In the first of a new series of articles we take a look at the background and ethos behind our partnering clubs and gyms around the country. This week we caught up with James Fisher, coach at Doctore's Muay Thai
1) How long have you been in the industry and what is your background?
I started learning martial arts in 2008, it was a mixture of JKD, Combat Submission Wrestling
and Muay Thai
Watching the UFC is what got me interested in Mixed Martial Arts. I had only been training a while and my eagerness and ego found me competing in white collar boxing matches, semi pro mma and then eventually going from muay Thai interclubs and novice fights all with mixed results.
6 White Collar Boxing Matches, 3 W, 1 L,1 D.
2 Novice Muay Thai Fights, 1 W, 1 L, 0 D
Semi Pro MMA – 0 W,2 L, 0 D.
I won, I lost, I learnt.
2) What was the inspiration behind starting your academy?
When I first started training my only interest was smashing pads and possibly fighting. I didn’t like holding pads or helping the new people; I was just out for me.
As I progressed as a student learning more and getting a deeper passion for Muay Thai
, I was asked to help out with classes and assisted in teaching ladies kickboxing and even helped work a fighters programme.
Several things happened while I was going through this transition. I found I had good way with talking to people and helping them.
One of my friends who had been training much longer than me had just came back from touring with his band, was in one of the classes I was taking. Just as I was telling the guys and girls what to do, he turned to me and said “you are not my instructor, I have been doing this longer than you".
At first I was very put out by the comment, but it gave me the drive to be even better.
As the months progressed, he saw the passion I had for Muay Thai and my enthusiasm when planning classes. He praised me for my efforts in Coaching the Thai team and the support and help I provided when he was training to compete. This was during the time of Spartacus blood and sand and is where we thought of the gym name Doctores was born.
That was just the build-up, there are 2 main reasons for starting Doctores.
I loved training at my old club. I enjoyed the classes but couldn’t put my stamp on it, so had to respect my instructor and trust the direction he was taking his club.
Reason number 2 was that in 2013 I found I had been suffering a severe spinal cord injury due to an RTA in 2011, mis-diagnosed for 2 years ( it’s just Muscle damage Mr Fisher) the spinal cord compression and crushed discs Should of and Could still leave me Paraplegic, if I fall wrong or get hit hard to the head neck area, this meant stopping training, no more fighting, no extreme sports, I was crushed (like the 2 discs in my neck).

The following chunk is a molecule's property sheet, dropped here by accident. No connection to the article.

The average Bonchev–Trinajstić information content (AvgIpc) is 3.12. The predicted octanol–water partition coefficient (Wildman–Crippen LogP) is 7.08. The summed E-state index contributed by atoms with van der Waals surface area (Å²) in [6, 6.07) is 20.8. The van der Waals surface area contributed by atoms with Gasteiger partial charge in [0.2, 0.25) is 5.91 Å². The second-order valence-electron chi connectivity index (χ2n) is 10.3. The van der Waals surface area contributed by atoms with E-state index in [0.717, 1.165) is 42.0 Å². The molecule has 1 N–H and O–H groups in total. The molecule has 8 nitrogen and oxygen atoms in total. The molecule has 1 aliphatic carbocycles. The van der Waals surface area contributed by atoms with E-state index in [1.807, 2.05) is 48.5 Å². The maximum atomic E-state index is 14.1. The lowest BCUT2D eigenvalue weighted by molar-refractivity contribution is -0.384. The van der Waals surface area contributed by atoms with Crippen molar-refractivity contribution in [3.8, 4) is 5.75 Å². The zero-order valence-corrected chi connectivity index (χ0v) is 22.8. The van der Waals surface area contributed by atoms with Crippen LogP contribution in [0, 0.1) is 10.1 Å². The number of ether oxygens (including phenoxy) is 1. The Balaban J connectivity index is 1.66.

I had a choice to make, roll over and quit let life beat me, sit at home crying that life’s unfair, or take a plunge and start my own Muay Thai
school, keeping involved in a sport that had already saved my life twice. Now a third time.
Started martial arts to combat stress and depression, the training and conditioning is the only reason I walked (limped) away from the RTA.
The mental toughness from training, and the love of my family friends and my passion for Muay Thai
have kept me focused.
Teaching people is something I have found I am good at, I enjoy watching people develop themselves.
I am still in the early stages of building the academy. It’s the best thing I have done and I will be coaching for as long as I can.
3) What is your favourite piece of training equipment and why?
I have yet to get this set up in the gym, The MTG work Station or as I call it “The play box 630 x station 4”
The reason this is my favourite is you can throw elbows and knees all day and no one gets hurt.
However the most valuable and essential training aid is a training partner, without them you have no one to work pads, spar or help push you to make you better.
4) Do you have any future plans or ambitions for your academy?
I have many plans and ambitions, some I’m keeping under my hat because of thunder stealers.
I recently started teaching children’s classes so building up the Mini Marvels, Destiny’s Contenders and Future Heroes.
My ambition is to have the best Muay Thai
school in the southwest, catering for everyone from toddlers to teens, to mums, dads and grandparents, people with disabilities, focusing on fitness fun and the art of fighting.
I would love to coach some future champions, see them fight from local domestic level to massive UK shows like Yokkao and even get abroad to compete in Europe, America and obviously Thailand.
5) What advice would you give to a beginner looking to start training at your academy?
The first bit of advice is don’t say you are going to start at the gym to get fitter, you are only lying to yourself. Doing Muay Thai
will get you fitter, faster, stronger and more motivated than a few reps and a selfie.
is more than just punches, kicks, knees and elbows, although they are the 8 points. It’s a progression of self, fitness, strength and mind set. There are options to grade and to compete from interclub, novice level to pro, but you don’t have to fight.
Lastly, don’t be scared to come in on your own. We are friendly bunch. Don’t worry if you have no previous experience,
9 years ago I could hardly throw a punch.